The Neuromuscular Disorders Division of the Department of Neurology is vibrant and growing with 8 faculty focusing on different aspects of diseases of nerve and muscle. Five of the faculty practice at Vanderbilt University Medical Center whereas one serves at the Veterans Administration Hospital and two at the Children’s Hospital.
The Muscular Dystrophy Association (MDA) has designated the Vanderbilt Neuromuscular Clinic as an MDA/ALS Clinic. Comprehensive diagnostic, treatment, and follow up care are provided for people with neuromuscular disorders covered by the MDA. Among the many disorders covered are the muscular dystrophies, motor-neuron diseases like ALS (Lou Gehrig's disease), spinal muscular atrophies, genetic neuropathies (Charcot-Marie-Tooth disease), glycogen storage diseases, and periodic paralysis. The MDA website (www.mdausa.org) lists the disorders the organization covers.
Vanderbilt's MDA Neuromuscular Clinic is the only one in the Mid-South with a complete range of services that include specially trained physicians, physical therapists, occupational therapists, speech pathologists, nutritionists, and other experts who provide and maintain mobility equipment such as wheelchairs and splints. Patients in the MDA Clinic have the opportunity to enroll in national research studies and drug trials as they become available. Since 1970, the MDA has provided financial support to the clinic making it possible to provide physician services and mobility equipment that insurance will not cover.
Faculty and Staff
Dr. Peter Donofrio is the Director of the Division of Neuromuscular Disorders and is the Director of the MDA Clinic and the MDA/ALS Clinic. He has a special interest in ALS, myasthenia gravis, and peripheral neuropathy. Dr. Donofrio is currently conducting clinical trials in ALS and in myasthenia gravis. He has interests in drug research to slow the progression of respiratory failure in ALS and in exercise therapy for the same condition.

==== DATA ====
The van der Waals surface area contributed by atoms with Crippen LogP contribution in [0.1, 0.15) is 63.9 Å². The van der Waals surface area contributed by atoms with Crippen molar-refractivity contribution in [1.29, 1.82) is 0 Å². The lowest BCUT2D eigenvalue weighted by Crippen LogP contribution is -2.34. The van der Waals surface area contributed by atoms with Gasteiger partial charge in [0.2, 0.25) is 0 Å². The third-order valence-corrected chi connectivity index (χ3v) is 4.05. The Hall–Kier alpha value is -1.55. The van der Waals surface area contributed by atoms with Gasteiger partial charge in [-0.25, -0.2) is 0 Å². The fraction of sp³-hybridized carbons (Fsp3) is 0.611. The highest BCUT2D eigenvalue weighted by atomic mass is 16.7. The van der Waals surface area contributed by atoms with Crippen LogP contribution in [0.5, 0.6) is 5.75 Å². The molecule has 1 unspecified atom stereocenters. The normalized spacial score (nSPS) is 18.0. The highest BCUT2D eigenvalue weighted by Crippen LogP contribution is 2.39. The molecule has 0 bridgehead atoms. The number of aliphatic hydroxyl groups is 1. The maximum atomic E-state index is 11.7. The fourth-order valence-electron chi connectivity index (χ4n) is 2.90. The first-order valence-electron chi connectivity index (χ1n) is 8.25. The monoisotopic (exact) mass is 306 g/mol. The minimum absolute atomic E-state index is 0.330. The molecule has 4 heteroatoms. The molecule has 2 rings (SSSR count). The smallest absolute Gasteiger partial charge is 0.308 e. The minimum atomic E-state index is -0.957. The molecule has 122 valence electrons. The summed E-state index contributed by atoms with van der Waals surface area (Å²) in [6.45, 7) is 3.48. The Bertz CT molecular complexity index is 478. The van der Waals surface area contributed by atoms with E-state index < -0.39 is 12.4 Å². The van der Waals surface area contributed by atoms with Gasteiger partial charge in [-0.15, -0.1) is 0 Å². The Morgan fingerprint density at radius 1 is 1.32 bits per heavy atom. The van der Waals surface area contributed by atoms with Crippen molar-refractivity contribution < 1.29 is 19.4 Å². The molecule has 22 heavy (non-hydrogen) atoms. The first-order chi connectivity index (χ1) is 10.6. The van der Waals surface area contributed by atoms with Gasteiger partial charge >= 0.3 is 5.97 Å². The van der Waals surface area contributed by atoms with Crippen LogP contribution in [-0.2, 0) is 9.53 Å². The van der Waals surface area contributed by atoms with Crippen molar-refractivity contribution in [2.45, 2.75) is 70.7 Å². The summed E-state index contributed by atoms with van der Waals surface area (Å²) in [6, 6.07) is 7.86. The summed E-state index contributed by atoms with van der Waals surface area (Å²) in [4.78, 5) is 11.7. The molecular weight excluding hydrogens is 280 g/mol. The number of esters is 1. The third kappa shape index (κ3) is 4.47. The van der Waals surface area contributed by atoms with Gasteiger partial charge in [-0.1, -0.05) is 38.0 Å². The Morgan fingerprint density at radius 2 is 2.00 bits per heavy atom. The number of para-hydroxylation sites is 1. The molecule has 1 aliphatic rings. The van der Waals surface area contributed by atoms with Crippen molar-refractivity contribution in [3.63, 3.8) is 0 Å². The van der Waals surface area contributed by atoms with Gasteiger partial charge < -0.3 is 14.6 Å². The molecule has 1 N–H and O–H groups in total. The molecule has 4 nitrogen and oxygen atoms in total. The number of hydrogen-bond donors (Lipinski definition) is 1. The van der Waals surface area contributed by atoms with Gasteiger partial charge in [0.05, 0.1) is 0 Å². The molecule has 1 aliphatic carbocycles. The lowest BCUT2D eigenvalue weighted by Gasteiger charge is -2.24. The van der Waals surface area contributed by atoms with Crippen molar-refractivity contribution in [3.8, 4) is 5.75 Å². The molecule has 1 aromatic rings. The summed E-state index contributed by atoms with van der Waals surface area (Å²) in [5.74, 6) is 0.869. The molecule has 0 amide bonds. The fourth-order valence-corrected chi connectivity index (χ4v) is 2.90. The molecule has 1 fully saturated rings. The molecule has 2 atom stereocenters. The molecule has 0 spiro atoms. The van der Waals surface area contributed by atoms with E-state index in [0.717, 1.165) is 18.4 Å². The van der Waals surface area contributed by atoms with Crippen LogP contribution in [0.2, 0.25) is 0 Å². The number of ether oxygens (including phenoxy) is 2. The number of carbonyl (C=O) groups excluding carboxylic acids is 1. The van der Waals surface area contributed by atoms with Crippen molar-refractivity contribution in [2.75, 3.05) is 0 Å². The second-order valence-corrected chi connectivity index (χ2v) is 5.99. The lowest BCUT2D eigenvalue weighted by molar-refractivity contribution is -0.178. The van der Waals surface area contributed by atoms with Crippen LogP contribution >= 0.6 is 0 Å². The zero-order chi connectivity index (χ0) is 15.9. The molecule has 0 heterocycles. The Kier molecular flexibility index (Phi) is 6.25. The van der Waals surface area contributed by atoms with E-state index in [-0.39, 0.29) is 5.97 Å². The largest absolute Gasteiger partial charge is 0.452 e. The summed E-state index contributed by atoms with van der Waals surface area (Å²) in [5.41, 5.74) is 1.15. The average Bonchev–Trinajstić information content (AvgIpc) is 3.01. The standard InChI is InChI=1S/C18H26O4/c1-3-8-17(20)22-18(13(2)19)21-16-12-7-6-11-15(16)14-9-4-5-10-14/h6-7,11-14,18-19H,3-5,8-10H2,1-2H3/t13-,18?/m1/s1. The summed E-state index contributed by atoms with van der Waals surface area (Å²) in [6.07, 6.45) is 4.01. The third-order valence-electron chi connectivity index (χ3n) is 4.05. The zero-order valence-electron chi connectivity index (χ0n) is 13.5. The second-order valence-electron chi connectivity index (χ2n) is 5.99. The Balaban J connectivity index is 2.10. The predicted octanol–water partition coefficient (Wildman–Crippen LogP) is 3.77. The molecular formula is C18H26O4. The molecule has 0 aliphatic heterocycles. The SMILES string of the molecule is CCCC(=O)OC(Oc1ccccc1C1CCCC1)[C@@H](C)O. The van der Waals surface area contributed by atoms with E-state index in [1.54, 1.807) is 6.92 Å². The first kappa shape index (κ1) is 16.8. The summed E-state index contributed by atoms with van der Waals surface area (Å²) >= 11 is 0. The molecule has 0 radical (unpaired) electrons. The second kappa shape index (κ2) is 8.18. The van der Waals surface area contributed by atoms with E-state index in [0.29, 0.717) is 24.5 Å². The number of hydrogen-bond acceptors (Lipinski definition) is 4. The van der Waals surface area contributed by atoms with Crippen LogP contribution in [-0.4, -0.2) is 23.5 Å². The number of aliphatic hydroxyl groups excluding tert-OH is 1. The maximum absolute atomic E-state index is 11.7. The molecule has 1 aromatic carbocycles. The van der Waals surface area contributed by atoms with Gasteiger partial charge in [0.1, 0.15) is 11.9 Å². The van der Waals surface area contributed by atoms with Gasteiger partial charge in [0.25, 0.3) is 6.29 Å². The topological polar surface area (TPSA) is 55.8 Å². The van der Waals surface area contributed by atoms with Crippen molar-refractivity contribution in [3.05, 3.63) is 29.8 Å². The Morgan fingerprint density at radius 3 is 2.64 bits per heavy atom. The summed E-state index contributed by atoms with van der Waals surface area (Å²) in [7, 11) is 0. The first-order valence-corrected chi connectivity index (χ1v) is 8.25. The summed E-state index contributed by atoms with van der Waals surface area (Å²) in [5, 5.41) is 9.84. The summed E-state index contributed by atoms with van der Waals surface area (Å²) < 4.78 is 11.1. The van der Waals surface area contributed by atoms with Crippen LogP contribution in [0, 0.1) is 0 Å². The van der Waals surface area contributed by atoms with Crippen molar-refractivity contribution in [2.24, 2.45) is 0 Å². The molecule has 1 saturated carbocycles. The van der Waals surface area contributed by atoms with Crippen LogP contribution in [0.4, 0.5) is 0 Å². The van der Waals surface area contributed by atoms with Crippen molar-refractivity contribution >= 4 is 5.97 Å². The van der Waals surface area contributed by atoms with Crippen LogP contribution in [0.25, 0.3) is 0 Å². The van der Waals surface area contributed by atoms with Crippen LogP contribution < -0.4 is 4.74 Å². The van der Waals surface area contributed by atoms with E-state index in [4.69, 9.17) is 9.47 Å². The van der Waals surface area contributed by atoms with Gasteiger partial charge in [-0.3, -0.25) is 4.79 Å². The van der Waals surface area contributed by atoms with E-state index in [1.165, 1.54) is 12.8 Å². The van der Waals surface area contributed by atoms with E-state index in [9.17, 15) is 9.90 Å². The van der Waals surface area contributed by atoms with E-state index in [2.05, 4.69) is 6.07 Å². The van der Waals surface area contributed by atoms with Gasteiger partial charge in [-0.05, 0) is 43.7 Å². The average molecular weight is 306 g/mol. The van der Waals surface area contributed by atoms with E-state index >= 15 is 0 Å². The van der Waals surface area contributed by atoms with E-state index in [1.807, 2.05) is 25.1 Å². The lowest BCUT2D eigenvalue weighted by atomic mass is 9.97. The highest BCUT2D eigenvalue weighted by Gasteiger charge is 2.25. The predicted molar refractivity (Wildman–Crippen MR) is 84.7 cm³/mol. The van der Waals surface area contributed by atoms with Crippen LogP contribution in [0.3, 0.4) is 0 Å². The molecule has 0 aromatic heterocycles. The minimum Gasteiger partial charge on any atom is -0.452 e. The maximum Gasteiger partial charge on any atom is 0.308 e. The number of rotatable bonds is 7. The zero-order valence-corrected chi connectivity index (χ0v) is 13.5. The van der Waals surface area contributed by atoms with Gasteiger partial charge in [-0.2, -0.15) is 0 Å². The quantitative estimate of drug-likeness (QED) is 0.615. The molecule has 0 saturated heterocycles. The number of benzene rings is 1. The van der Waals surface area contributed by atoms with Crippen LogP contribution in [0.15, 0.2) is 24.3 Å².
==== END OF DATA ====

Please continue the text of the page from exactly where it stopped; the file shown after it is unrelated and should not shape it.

Dr. Bryan Burnette is a pediatric neurologist and a pediatric neuromuscular specialist. He primarily sees children with muscular dystrophies, spinal muscular atrophy, peripheral neuropathies, and childhood and juvenile myasthenia gravis.
Dr. Jane Howard, the Associate Director of the MDA Clinic, has been active in the section since 1993. She focuses on muscular dystrophies, inherited neuropathies, myasthenia gravis and ALS.
Dr. Anthony Kilroy is a pediatric neurologist. He primarily practices electrodiagnosis (nerve conduction studies and EMG) in children and adults in the Neuromuscular Division.
Dr. Christopher Lee specializes in myasthenia gravis, amyotrophic lateral sclerosis, and peripheral neuropathy. His research currently includes projects evaluating muscle ultrasound in amyotrophic lateral sclerosis and evaluating early clinical and electrodiagnostic features of critical illness polyneuropathy and myopathy.
Dr. Jun Li has a clinical interest in inherited neuropathies (also called Charcot-Marie-Tooth diseases or CMT), which is also the focus of his laboratory research. He has published extensively and received recognition internationally in the field of CMT. His clinic focuses on patients with CMT and other inherited neuropathies.
Dr. Amanda Peltier specializes in diabetic neuropathy, autonomic disorders, chronic inflammatory demyelinating polyneuropathy (CIDP), myasthenia gravis, myasthenic syndrome and ALS. Her research focuses on the interaction between the metabolic syndrome and the autonomic and peripheral nervous system. Dr. Peltier also sees patients in the Eskind Diabetes Clinic as part of a multidisciplinary clinic to serve patients with diabetes mellitus.